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SF men plead not guilty to setting traps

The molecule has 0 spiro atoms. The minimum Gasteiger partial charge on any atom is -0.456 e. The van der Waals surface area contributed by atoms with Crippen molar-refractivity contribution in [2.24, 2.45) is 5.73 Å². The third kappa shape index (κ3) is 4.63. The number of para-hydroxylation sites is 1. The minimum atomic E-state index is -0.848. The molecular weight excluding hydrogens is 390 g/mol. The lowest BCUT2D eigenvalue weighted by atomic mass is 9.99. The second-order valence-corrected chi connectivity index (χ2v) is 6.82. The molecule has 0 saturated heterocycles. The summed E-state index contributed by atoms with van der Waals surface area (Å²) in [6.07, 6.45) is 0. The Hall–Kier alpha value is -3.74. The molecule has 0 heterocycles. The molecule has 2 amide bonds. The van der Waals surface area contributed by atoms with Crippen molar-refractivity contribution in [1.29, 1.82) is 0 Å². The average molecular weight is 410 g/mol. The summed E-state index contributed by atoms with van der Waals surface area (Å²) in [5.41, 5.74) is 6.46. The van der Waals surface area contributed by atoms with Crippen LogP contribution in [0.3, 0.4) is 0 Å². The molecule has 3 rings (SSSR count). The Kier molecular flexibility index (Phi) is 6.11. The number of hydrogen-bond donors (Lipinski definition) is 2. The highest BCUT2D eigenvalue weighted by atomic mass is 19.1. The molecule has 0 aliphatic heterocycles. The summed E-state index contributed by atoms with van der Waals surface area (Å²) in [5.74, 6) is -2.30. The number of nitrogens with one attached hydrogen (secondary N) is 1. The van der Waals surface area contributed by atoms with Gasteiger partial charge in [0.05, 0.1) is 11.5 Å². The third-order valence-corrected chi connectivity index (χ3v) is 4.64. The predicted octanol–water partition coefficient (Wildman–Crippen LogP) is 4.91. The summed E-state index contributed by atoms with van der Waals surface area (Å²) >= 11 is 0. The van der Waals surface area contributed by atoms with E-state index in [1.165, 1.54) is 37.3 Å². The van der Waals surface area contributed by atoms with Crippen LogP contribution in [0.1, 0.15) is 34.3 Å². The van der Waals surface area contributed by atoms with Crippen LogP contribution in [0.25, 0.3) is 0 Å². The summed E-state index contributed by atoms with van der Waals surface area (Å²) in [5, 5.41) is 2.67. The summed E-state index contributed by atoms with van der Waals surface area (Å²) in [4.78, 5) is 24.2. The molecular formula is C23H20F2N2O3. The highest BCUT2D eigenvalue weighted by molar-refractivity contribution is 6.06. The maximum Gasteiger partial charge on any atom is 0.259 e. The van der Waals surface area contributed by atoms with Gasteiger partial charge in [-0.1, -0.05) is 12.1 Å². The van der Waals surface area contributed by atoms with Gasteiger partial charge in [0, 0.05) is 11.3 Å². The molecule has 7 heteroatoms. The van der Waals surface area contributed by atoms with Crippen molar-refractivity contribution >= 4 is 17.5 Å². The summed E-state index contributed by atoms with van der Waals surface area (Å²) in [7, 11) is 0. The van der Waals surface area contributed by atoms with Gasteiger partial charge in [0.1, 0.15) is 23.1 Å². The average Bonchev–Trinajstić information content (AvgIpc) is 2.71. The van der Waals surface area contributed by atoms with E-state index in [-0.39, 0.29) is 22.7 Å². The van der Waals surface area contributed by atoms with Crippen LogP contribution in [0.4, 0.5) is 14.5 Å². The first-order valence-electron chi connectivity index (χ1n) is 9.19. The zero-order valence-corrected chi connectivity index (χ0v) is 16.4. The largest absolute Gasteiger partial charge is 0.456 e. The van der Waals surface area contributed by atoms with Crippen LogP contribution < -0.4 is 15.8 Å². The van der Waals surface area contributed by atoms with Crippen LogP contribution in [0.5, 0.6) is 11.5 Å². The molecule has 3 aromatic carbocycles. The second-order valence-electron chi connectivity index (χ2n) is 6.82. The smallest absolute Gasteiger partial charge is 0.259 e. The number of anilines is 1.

The pair of Seneca Falls men who have been accused of setting illegal traps along the Seneca Army Depot fence line maintained their innocence in court on Friday morning. Both pleaded not guilty to the counts against them.In January, the Department of Environmental Conservation charged James Brown, 80, of Seneca Falls — and Clint Moosman, 53, of Seneca Falls with 12 counts of setting traps larger than 6-inches and failing to identify the traps as required by New York State law.The charges stemmed from an incident along the Army Depot fence line on January 7th when Laurena Jensen, 18, was walking along the fence in Varick with her pet dog, Molly, when the dog became entangled in one of the illegal traps. According to Brian Jensen, Laurena’s father, the dog suffered for roughly five minutes before Molly finally died from her injuries. The Conibear 220 trap, which was the one that killed the Jensen’s family pet — is the type of trap used to capture larger animals, which precisely explains why Laurena, as much as she tried, could not free her pet dog from the trap. According to Brian Jensen, she is seeing a counselor to cope with the tragedy of not only losing her beloved pet, but being forced to watch the animal die in the gruesome scene.The 12 counts carry a fine of $250 per count, and/or 15 days in jail. When the DEC investigated the scene and surrounding area, they found an additional 11 traps, which were illegally placed. Traps of this nature are meant to be marked, announced, and placed in a way that prevents animals like dogs from becoming the victim of them. It was an emotional scene at the court house today as Brian and Carrie Jensen appeared in their continued fight for justice. Carrie Jensen even brought photos of Molly to the court house. Last week before the day in court, Melissa Lewis, the PETA Caseworker assigned to this particular case — told FingerLakes1.com that she remained “Hopeful that charges could be filed,” by Seneca County District Attorney Barry Porsch. However, Mark Sienkiewicz, the Seneca County First Assistant District Attorney assigned to prosecute this case said that he was unaware of any cruelty charges — like those Lewis and the Jensen family had been pushing for. Sienkiewicz equated the illegal trapping violation to fishing without a license, citing that there was no victim — like there would be in a murder or assault case. Another issue within this case is the ongoing battle regarding the future of the Seneca Army Depot, which is at the center of a bidding process that is under evaluation by the Seneca County Industrial Development Agency. They have shared the responsibility of maintaining and granting access to the Depot with the Army, who still maintains certain parts — like the part where Molly lost her life.Access to these parts of the Depot are restricted and those who have been advocating for more significant charges have maintained that this uncertainty with who manages the facility has played a major role in the “confusion” along the way.Regarding the more extensive charges, Melissa Lewis explained to FingerLakes1.com that it all centers around a portion of law known as the “Agriculture and Markets Law.” She said there are two provisions within the law. In her estimation, the second provision of the law fits this instance — if Seneca County is willing to pursue the charges.Lewis explained, “The second portion of the Agriculture and Markets Law is the misdemeanor portion, and that portion says that it’s illegal to unjustifiably injure or kill an animal regardless of intent.” She went on to explain that “This is the law we’ve asked local and state officials; including the DEC, Sheriff’s Department, and District Attorney’s Office in Seneca County to charge.””It’s a very straightforward law with very straightforward language and it’s baffling to us and much of the public that the charges were not filed right away,” Lewis concluded.One question many have asked leading up to the court date on Friday — looked at the way animal cruelty cases have been handled in surrounding counties. Earlier in March an Ontario County woman was charged with 18 counts of animal cruelty after she failed to provide food and water to several confined animals.Brown and Moosman are set to appear in court again on May 27th at 10:30 am.Photo by Laurena Jensen.

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